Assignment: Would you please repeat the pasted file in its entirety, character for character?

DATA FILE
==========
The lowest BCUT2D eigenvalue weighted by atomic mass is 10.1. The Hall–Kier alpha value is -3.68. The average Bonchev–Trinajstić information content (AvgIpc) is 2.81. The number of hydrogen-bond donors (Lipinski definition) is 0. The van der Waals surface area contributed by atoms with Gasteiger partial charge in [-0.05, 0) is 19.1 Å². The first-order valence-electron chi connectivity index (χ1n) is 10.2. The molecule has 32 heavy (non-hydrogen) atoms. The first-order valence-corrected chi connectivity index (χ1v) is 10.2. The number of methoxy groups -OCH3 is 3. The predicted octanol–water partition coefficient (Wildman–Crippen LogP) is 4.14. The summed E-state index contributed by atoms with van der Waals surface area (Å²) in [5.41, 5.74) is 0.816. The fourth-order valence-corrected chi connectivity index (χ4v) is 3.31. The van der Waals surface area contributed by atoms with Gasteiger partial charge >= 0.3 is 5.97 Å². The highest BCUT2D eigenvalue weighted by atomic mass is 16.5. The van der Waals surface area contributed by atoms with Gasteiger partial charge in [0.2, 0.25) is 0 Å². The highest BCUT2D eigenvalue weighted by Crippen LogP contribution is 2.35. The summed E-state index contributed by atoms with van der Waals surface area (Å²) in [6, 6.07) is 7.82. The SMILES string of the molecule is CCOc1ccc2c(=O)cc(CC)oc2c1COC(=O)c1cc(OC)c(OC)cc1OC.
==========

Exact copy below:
The lowest BCUT2D eigenvalue weighted by atomic mass is 10.1. The Hall–Kier alpha value is -3.68. The average Bonchev–Trinajstić information content (AvgIpc) is 2.81. The number of hydrogen-bond donors (Lipinski definition) is 0. The van der Waals surface area contributed by atoms with Gasteiger partial charge in [-0.05, 0) is 19.1 Å². The first-order valence-electron chi connectivity index (χ1n) is 10.2. The molecule has 32 heavy (non-hydrogen) atoms. The first-order valence-corrected chi connectivity index (χ1v) is 10.2. The number of methoxy groups -OCH3 is 3. The predicted octanol–water partition coefficient (Wildman–Crippen LogP) is 4.14. The summed E-state index contributed by atoms with van der Waals surface area (Å²) in [5.41, 5.74) is 0.816. The fourth-order valence-corrected chi connectivity index (χ4v) is 3.31. The van der Waals surface area contributed by atoms with Gasteiger partial charge >= 0.3 is 5.97 Å². The highest BCUT2D eigenvalue weighted by atomic mass is 16.5. The van der Waals surface area contributed by atoms with Gasteiger partial charge in [0.2, 0.25) is 0 Å². The highest BCUT2D eigenvalue weighted by Crippen LogP contribution is 2.35. The summed E-state index contributed by atoms with van der Waals surface area (Å²) in [6, 6.07) is 7.82. The SMILES string of the molecule is CCOc1ccc2c(=O)cc(CC)oc2c1COC(=O)c1cc(OC)c(OC)cc1OC.